My Pillow CEO Mike Lindell says he plans to sue Speaker Kevin McCarthy (R-Calif.) for providing Fox News host Tucker Carlson with exclusive access to footage from the Jan. 6, 2021, attack on the Capitol.

Lindell told Steve Bannon’s “War Room” podcast on Thursday that his streaming platform Lindell-TV plans to sue McCarthy, claiming the Speaker violated the First Amendment’s freedom of the press provision and the Fourteenth Amendment’s Equal Protection Clause.

The Trump ally said Lindell-TV is “injured by not having access” to the tapes and that the Speaker’s decision represented discrimination. 

“We’re not gonna sit back and let that happen,” Lindell told Bannon, former White House chief strategist. “Why does just Fox get this? So they can cover it up even more? It’s disgusting. All of us, including War Room, we all need to see what’s on those tapes, and we need to see all of them.”

The Justice Department and the now-defunct House select committee investigating the Jan. 6 attack both previously expressed an interest in obtaining information from Lindell, who was a key proponent of false claims that voting machines had been manipulated in the 2020 election.

McCarthy’s office granted Carlson access to about 41,000 hours of Capitol surveillance footage around the time of the Jan. 6 riot, a Fox News spokesperson confirmed to The Hill on Monday.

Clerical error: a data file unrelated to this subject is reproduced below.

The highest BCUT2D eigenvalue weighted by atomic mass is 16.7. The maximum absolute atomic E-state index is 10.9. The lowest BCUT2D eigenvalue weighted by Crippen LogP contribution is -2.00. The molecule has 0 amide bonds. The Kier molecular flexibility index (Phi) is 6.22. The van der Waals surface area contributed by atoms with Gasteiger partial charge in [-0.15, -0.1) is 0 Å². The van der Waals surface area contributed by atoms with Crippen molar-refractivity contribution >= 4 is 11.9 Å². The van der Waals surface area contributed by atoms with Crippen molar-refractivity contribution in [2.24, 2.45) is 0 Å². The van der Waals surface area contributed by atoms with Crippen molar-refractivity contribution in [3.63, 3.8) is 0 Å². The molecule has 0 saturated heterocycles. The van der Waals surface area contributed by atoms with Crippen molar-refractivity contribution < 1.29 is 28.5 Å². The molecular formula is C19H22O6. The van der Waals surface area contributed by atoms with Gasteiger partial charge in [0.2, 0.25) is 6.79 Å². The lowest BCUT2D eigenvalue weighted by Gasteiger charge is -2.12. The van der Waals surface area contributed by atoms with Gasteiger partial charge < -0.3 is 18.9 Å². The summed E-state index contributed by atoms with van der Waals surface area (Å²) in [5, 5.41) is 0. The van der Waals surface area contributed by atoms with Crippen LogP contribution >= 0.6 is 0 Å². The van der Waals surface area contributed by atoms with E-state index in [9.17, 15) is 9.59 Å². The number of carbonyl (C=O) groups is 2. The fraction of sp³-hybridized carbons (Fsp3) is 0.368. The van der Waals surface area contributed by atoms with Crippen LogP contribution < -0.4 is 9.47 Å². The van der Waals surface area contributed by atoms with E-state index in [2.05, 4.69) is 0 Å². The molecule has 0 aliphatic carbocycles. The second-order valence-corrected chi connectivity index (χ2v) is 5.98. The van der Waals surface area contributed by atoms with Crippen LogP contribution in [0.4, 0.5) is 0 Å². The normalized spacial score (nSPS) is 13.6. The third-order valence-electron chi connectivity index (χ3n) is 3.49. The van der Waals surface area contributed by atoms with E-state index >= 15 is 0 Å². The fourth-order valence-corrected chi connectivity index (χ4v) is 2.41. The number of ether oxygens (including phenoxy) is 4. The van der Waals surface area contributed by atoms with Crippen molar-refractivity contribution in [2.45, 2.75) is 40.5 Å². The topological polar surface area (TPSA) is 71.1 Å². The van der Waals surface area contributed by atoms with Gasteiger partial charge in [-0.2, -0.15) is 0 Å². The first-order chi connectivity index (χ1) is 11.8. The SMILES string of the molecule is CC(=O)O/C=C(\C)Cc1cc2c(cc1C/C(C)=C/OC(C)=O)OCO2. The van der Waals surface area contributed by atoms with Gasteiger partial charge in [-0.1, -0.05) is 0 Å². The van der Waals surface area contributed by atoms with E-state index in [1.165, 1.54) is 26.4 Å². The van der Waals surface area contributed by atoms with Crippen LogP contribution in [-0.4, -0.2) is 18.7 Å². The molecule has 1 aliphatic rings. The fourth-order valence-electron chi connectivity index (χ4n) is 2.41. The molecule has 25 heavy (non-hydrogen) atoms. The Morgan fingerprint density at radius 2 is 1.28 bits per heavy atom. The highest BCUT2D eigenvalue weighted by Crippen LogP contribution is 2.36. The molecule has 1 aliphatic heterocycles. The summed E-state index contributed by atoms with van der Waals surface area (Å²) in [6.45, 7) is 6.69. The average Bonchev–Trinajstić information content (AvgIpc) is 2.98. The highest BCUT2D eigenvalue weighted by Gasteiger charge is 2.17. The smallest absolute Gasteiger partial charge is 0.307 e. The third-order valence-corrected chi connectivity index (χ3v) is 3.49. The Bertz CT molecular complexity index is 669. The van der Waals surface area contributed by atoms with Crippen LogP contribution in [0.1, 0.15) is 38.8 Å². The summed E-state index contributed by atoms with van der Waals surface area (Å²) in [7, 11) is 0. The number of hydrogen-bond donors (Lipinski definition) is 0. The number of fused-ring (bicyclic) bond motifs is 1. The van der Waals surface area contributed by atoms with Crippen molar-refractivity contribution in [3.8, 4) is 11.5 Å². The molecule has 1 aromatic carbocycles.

Democrats have slammed the decision as a potential security threat for the Capitol.

“The apparent transfer of video footage represents an egregious security breach that endangers the hardworking women and men of the United States Capitol Police, who valiantly defended our democracy with their lives at risk on that fateful day,” House Minority Leader Hakeem Jeffries (D-N.Y.) said.

Senate Majority Leader Chuck Schumer (D-N.Y.) accused McCarthy of “needlessly exposing the Capitol complex to one of the worst security risks since 9/11.”

“The footage Speaker McCarthy is making available to Fox News is a treasure trove of closely held information about how the Capitol complex is protected and its public release would compromise the safety of the Legislative Branch and allow those who want to commit another attack to learn how Congress is safeguarded,” Schumer added.

McCarthy has defended his decision, saying he previously pledged to release the footage.

“I promised,” McCarthy told The New York Times on Wednesday. “I was asked in the press about these tapes, and I said they do belong to the American public. I think sunshine lets everybody make their own judgment.”